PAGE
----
WASHINGTON (Kyodo) -- The United States and North Korea are not discussing the possibility of withdrawing American troops from the Korean Peninsula, two senior U.S. administration officials said Thursday ahead of a second U.S.-North Korea summit next week in Vietnam.
At the Feb. 27-28 summit in Hanoi, U.S. President Donald Trump and North Korean leader Kim Jong Un will seek to advance mutual understanding of "denuclearization," one official said in a teleconference.
Trump and Kim are planning to issue a joint statement after the meeting, according to a second official.
While Washington demands Pyongyang abandon all of its nuclear and missile programs, the two sides have not agreed on what denuclearization means.
It remains unknown if Kim has made a strategic decision to give up nuclear weapons and ballistic missiles, the second official said.
Resisting calls for a unilateral disarmament, North Korea has traditionally pushed for the end of the U.S.-South Korea alliance, the withdrawal of American troops from the peninsula and the removal of U.S. strategic assets that could be deployed in the event of a conflict.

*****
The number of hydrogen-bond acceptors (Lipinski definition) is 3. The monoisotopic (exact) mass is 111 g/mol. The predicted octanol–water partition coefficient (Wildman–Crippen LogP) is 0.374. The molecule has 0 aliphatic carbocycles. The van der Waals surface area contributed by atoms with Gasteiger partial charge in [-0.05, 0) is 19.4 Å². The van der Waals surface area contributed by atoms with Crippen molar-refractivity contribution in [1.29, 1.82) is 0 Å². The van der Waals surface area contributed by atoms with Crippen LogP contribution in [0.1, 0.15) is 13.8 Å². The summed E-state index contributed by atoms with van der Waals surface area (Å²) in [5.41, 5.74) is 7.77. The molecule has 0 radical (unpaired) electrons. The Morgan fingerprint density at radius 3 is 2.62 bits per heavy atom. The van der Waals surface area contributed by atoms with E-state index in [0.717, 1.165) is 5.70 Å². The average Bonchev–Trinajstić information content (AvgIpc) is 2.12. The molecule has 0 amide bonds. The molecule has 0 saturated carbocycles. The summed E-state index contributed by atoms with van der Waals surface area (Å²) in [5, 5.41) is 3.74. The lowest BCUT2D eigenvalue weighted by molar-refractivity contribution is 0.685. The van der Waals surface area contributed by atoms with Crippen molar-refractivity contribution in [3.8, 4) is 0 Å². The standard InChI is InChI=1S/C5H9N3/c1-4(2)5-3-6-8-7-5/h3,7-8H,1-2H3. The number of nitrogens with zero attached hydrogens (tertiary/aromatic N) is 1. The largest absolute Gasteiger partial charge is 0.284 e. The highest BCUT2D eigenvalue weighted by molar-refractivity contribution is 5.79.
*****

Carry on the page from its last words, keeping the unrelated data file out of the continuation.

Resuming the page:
The United States currently stations about 28,500 troops in South Korea.
While trying to develop a shared understanding of denuclearization, Trump will push for a freeze on all weapons of mass destruction and missile programs and for a road map to set expectations for negotiations going forward.
The first-ever U.S.-North Korea summit, held in Singapore in June last year, resulted in a vague agreement in which Kim promised to work toward "complete" denuclearization of the Korean Peninsula while Trump committed to providing security guarantees to Pyongyang.
The two sides have shown few signs of reconciling their differences, however, with the United States demanding that North Korea dismantle its arsenal with international verification and Pyongyang calling for a lifting of sanctions.
In what may be an effort to lower expectations ahead of the Hanoi summit, Trump on Wednesday hinted at the possibility of holding a third meeting with Kim.
Together with his remark Tuesday that he is in "no rush" to denuclearize North Korea, the comment suggests Trump and Kim are unlikely to achieve a breakthrough on ridding the country of nuclear weapons and ballistic missiles in the upcoming summit.